Sometimes bad things happen in the wilderness, and often the best way to get out of a bad situation is by using an electronic device. Cellular and satellite phones, GPS devices and radios are among the items that come in handy when things go wrong. Along with electronic devices comes the need for electronic power. Enter the Goal Zero Nomad 7 Solar Panel.

Nomad 7 needs proper positioning for best results. It was able to charge a BlackBerry Tour in 2.5 hours of midday desert sunlight.

In February I went with my friend Paul Reithmayer and his dog Kiki to the Ironwood National Monument in southern Arizona. Paul is an expert on the Arizona border. We brought a Nomad 7 to help us with electrical power in the more remote regions. The published weight of the Nomad 7 is 0.8 pounds, but I was not backpacking, so weight was not a big consideration. The charger comes with the ability to charge through a USB port, 12-volt connector or Guide 10 connector. My particular kit also came with some rechargeable AA batteries.

Among the devices the Nomad 7 is touted to charge are smart phones, GPS devices and the Amazon Kindle. I put the Nomad 7 to the test charging each of these devices.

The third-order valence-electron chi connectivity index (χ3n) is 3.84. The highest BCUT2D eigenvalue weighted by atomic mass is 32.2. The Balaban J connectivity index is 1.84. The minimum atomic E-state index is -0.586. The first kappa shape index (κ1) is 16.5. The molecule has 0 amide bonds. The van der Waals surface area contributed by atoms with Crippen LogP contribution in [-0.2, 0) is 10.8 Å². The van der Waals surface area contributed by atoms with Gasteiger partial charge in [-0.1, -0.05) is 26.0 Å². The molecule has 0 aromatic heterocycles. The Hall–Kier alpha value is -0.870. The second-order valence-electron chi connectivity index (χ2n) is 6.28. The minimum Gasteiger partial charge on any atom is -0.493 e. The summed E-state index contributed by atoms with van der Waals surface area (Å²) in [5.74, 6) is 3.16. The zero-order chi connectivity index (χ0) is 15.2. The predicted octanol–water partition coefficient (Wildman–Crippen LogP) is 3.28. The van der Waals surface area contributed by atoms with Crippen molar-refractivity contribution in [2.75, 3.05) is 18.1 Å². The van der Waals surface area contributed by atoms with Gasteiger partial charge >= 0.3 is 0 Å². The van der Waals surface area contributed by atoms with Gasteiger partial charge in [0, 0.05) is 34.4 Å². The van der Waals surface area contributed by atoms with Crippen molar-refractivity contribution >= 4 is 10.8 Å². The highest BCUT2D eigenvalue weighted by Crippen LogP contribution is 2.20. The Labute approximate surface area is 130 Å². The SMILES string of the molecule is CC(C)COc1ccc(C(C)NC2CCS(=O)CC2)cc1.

Suspended from a piece of saguaro skeleton, Nomad 7 charged an iPhone in 2.5 hours.

The instruction manual provided with the Nomad 7 is very specific about the angle of the device in relation to the sun. The panel must be positioned correctly to obtain the maximum charging ability. All my tests were conducted with the panel positioned correctly between the hours of 1000 and 1500.

The first device we attempted to charge was my nearly drained BlackBerry Tour. The Nomad 7 was able to charge it fully in about 2.5 hours. We had similar results with an iPhone. It took somewhat longer to charge an Amazon Kindle Fire. The Kindle was at 66% battery life when I started charging, and it took five hours to completely charge. In other words, the Nomad 7 performed more or less as advertised with these devices.

I ran into trouble when I tried to charge a GPS device. We were using the Garmin 530 HCX GPS/Radio combo for the trip. Despite the fact that the panel was positioned correctly and in full midday desert sunlight, it was unable to effectively charge the GPS device. We could get the device to power on, but it would not charge more than a few percentage points in the five-hour testing period. Having the ability to power up a depleted GPS device could be a lifesaver.

We were curious as to why the Nomad 7 would charge cell phones and a Kindle (albeit slowly) but not the GPS/Radio device. We measured the voltage output of the Nomad 7 at 14.93 volts at noon in the desert. If voltage were the only thing needed to charge a GPS/Radio device, then the Nomad 7 was certainly to spec. The problem is likely that the Nomad 7 puts out a respectable voltage but inadequate current.

Nomad 7 had difficulty charging GPS/Radio device, but was able to power it up.